Tucker v. Tillman

Filing 32

ORDER granting in part and denying in part Petitioner's Motion to Expand Record and adopting Report and Recommendations re 30 Report and Recommendations.Ordered by Judge W. Louis Sands on 6/24/10 (sbd)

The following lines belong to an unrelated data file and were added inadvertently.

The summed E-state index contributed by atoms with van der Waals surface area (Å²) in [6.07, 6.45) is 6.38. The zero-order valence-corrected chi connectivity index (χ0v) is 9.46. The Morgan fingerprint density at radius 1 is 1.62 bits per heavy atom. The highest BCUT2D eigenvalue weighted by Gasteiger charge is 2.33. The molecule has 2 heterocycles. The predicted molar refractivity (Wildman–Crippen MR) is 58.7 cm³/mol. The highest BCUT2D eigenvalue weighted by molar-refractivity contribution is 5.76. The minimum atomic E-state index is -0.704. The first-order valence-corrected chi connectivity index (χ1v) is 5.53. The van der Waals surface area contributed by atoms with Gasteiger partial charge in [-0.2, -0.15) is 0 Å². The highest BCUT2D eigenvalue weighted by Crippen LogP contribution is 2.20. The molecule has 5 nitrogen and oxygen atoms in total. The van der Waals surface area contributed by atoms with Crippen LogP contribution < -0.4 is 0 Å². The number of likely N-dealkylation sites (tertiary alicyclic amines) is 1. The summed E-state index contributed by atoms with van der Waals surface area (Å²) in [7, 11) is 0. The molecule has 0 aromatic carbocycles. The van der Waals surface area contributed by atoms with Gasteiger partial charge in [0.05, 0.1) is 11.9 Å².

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IN THE UNITED STATES DISTRICT COURT FOR THE MIDDLE DISTRICT OF GEORGIA VALDOSTA DIVISION DANIEL DALE TUCKER, : : Petitioner, : : v. : : RANDY TILLMAN, Warden, : : Respondent. : ____________________________________: CASE NO: 7:07-CV-118 (WLS) ORDER Before the Court are (i) Petitioner's Motion to Expand Record (Doc. 16) and (ii) a Report and Recommendation from United States Magistrate Judge G. Mallon Faircloth, filed August 26, 2008 (Doc. 30). It is recommended that Petitioner's Application for Writ of Habeas Corpus pursuant to 28 U.S.C. 2254 (Doc. 2) be denied. (Doc. 30 at 11). Petitioner timely filed an Objection to the Recommendation. (Doc. 31). For the following reasons, (i) Petitioner's Motion to Expand Record (Doc. 16) is GRANTED in part and DENIED in part, and (ii) the objections set forth in Petitioner's Objection (Doc. 31) are OVERRULED and United States Magistrate Judge Faircloth's August 26, 2008 Report and Recommendation (Doc. 30) is ACCEPTED, ADOPTED and made the Order of this Court for reason of the findings made and reasons stated therein together with the reasons stated and conclusions reached herein. Accordingly, Petitioner's Application for Writ of Habeas Corpus pursuant to 28 U.S.C. 2254 (Doc. 2) is DENIED. PROCEDURAL HISTORY This Court previously adopted a Report and Recommendation (Doc. 17), over Petitioner's Objection (Doc. 18), finding the Petition to be time-barred and dismissing the claim. (Doc. 19). As a result, the Court also dismissed as moot Petitioner's pending Motion to Expand Record (Doc. 16). (Doc. 19 at 2). On appeal, Respondent's counsel submitted a confession of error, prompting the Eleventh Circuit to vacate the dismissal and remand the matter back to the Court. (Doc. 28). Respondent's counsel then filed as an exhibit Petitioner's original state habeas corpus petition, which was the document that had rendered Petitioner's state petition as timely. (Doc. 29). Following this filing, Judge Faircloth issued his instant Report and Recommendation (Doc. 30), and Petitioner entered his timely Objection thereto (Doc. 31). DISCUSSION I. Petitioner's Motion to Expand Record (Doc. 16) As Petitioner correctly observes in his instant Objection (Doc. 31), Petitioner's Motion to Expand Record (Doc. 16), previously denied as moot in the Court's Order dismissing the Petition as untimely (Doc. 19), was never reinstated on remand. (Doc. 31 at 2). In reviewing the Docket, the Court observes that Petitioner's Motion to Expand Record (Doc. 16) was unopposed. (See generally Docket). In reviewing the Motion, the Court observes that Petitioner proffers two Exhibits that are attached thereto. (Doc. 16). Exhibit 1 is a copy of the transcript of Petitioner's May 10, 2002 hearing before Colquitt County Superior Court Judge H. Arthur McLane. (Doc. 16-3). Exhibit 2 is a copy of the transcript of Petitioner's March 27, 2002 sentencing hearing before Colquitt County Superior Court Judge Richard T. Kent. (Doc. 16-4). Chronologically, then, the Court notes that Exhibit 2 comes before Exhibit 1. The Court's interest is in perfecting the record, allowing it to conduct its de novo review and render a decision based upon all of the available relevant facts. The Rules Governing 2 Section 2254 Cases in the United States District Courts provide for such perfection of the record. For instance, Rules 5(c) and 5(d) require the respondent to attach to the answer certain transcripts, briefs, opinions, and dispositive orders. In addition to providing that "[t]he respondent must attach to the answer parts of the transcript that the respondent considers relevant," Rule 5(c) also permits the Court to "order that the respondent furnish other parts of existing transcripts." Therefore, the transcripts attached to Petitioner's Motion to Expand Record (Doc. 16) are subject to the Court's power to order an expansion of the record. The Court finds it unnecessary and inefficient to order Respondent to furnish transcripts that have already been furnished by Petitioner, and thus will dispense with that formality. The Court, however, likewise finds it unnecessary and redundant to expand the record with items already found therein. The Court's review of the evidence remanded from the Eleventh Circuit shows that the document marked by Petitioner as Exhibit 2 the March 27, 2002 sentencing hearing transcript is already contained in the record. Thus, Petitioner's Motion to Expand Record (Doc. 16) is DENIED as to Exhibit Two. The Court's review of the record, though, shows that the document marked by Petitioner as Exhibit 1 the May 10, 2002 hearing transcript is absent from the record. Accordingly, Petitioner's Motion to Expand Record (Doc. 16) is GRANTED as to Exhibit One. II. Report and Recommendation (Doc. 30) and Objections Thereto (Doc. 31) Petitioner's Objection (Doc. 31) asserts five grounds of objection regarding the Report and Recommendation (Doc. 30). Each of the five grounds will be addressed in turn. First, Petitioner objects to his alleged inability to respond to Respondent's Notice of Filing Exhibit 1 (Doc. 29), given the one (1) day of separation between filing of the Notice and entry of the Report and Recommendation. (Doc. 31 at 1; compare Doc. 29 (filed 08/25/2008) 3 with Doc. 30 (entered 08/26/2008)). Additionally, Petitioner describes the Report and Recommendation as "premature" implying Petitioner's belief that the exhibit attached to the Notice (Doc. 29) was not considered by Judge Faircloth. The Court finds no merit in Petitioner's objections. Petitioner had no right to review the document attached to the Notice, because such document Petitioner's original petition for state habeas corpus is not contemplated by Rule 7(c) of the Rules Governing Section 2254 Cases in the United States District Courts, giving opposing parties "an opportunity to admit or deny the[] correctness" of certain items submitted in advance of a full-blown evidentiary hearing. Rather, Petitioner's original petition for state habeas corpus should have been submitted in the first instance by Respondent under Rule 5(d), and Rule 5 provides no right of review by a petitioner. Finally, Petitioner can assure himself that Judge Faircloth considered the May 5, 2003 state habeas petition, contained at Doc. 29, by reference to the footnote on Page 11 of the Report and Recommendation. (See Doc. 30 at 11 n.1). Thus, Petitioner's objection implying the contrary is OVERRULED. Second, Petitioner objects to the Court's failure, following remand, to reinstate his Motion to Expand Record (Doc. 16). (Doc. 31 at 2). Petitioner's concerns have been addressed by the Court in Part I, supra, and therefore his objection is OVERRULED. Third, Petitioner objects that, without considering the evidence contained in his Motion to Expand Record (Doc. 16), the Court "cannot render an objective and unbiased opinion." (Doc. 31 at 3). Although the Court does not agree with Petitioner's assessment, the Court simply assures Petitioner that the evidence contained in his Motion to Expand Record (Doc. 16) has been considered in the Court's de novo review, and therefore his objection is OVERRULED. Fourth, Petitioner objects that, without considering the evidence contained in his Motion to Expand Record (Doc. 16), the Court's "findings are tainted by [the] absence of due process 4 and the absence of all the facts available." (Doc. 31 at 4). Again, as done in the paragraph immediately above, the Court assures Petitioner that the evidence contained in his Motion to Expand Record (Doc. 16) has been considered in the Court's de novo review, and therefore his objection is OVERRULED. Petitioner's fourth objection additionally contains an omnibus objection, summarily stating that Petitioner "object[s] to the points of law and conclusions therefrom on each and every point taken by the [Magistrate] Court in its premature opinion through its Report & Recommendation." (Doc. 31 at 4). Petitioner makes no additional showing beyond his omnibus objection. (See generally id.). The Court finds this to be an inadequate showing, and therefore Petitioner's summary objection is OVERRULED. Fifth and finally, Petitioner objects to Judge Faircloth's finding of a procedural bar as to Grounds 2 and 3 of the Petition. (Doc. 31 at 5). After introducing his objection to Ground 3, however, Petitioner fails to make any showing regarding Ground 3. (See generally id.). Petitioner's objection regarding Ground 3 is therefore OVERRULED due to an inadequate showing. Petitioner does advance an argument to his objection regarding Ground 2, stating that the procedural bar found by Judge Faircloth that Petitioner failed to raise post-trial and on direct appeal the issue of the sentencing court's alleged penalization of Petitioner for exercising his constitutional right to meaningful access to the court (Doc. 30 at 8, 11) is overcome by the "cause and prejudice" visited upon Petitioner. (Id.). Petitioner states that the "cause" factor here is the alleged ineffective assistance of counsel, and that the "prejudice" factor here is the 20-year sentence he believes was wrongfully imposed upon him. (Id.). Judge Faircloth's Report and Recommendation states the law that "[t]he `cause' excusing the procedural default must result from some objective factor external to the defense that 5 prevented the prisoner from raising the claim and which cannot be fairly attributable to his own conduct." (Doc. 30 at 10 (citing McCleskey v. Zant, 499 U.S. 467 (1991); Murray v. Carrier, 477 U.S. 478 (1986)) (emphasis added)). Petitioner's attorney whether or not said counsel was ineffective was a member of the defense team, and thus could not have been external to the defense. Additionally, in the Eleventh Circuit, counsel's alleged ineffective assistance cannot be the "cause" of a procedural default in state post-conviction proceedings, such as post-trial and on direct appeal, "because there is no constitutional right to an attorney in such proceedings." Maples v. Allen, 586 F.3d 879, 891 (11th Cir. 2009) (quoting Jimenez v. Fla. Dep't of Corr., 481 F.3d 1337, 1344 (11th Cir. 2007)). Because Petitioner has not established a cause for his default, the Court need not decide if his default resulted in any prejudice. Id. at n.14. The Court, however, notes the following relevant colloquy between Petitioner's counsel and the sentencing judge, found in the transcript of Petitioner's July 2, 2002 Reconsideration of Sentence Hearing: MR. BECKSTROM: ... I'd just like to reiterate and I'm not going to go over what I said in my letter, but I'd like to reiterate that much has been said about the withdrawal of the previous plea -THE COURT: -- I can short circuit that. I don't penalize anybody, as you well know, for exercising their rights, their constitutional rights. MR. BECKSTROM. Thank you, Your Honor. THE COURT: And I'm not going to in this case. I've got problems with this case, but that's not one of them. (Recons. of Sentence Hr'g Tr., 5-6, July 2, 2002). The Court thus finds that Petitioner's objection fails to rebut the legally sound recommendation of Judge Faircloth regarding Ground 2 of the Petition, and the objection therefore is OVERRULED. For the foregoing reasons, the objections set forth in Petitioner's Objection (Doc. 31) are OVERRULED and United States Magistrate Judge Faircloth's August 26, 2008 Report and 6 Recommendation (Doc. 30) is ACCEPTED, ADOPTED and made the Order of this Court for reason of the findings made and reasons stated therein together with the reasons stated and conclusions reached herein. Accordingly, Petitioner's Application for Writ of Habeas Corpus pursuant to 28 U.S.C. 2254 (Doc. 2) is DENIED. SO ORDERED, this 24th day of June, 2010. _/s/ W. Louis Sands________________________ THE HONORABLE W. LOUIS SANDS, UNITED STATES DISTRICT JUDGE 7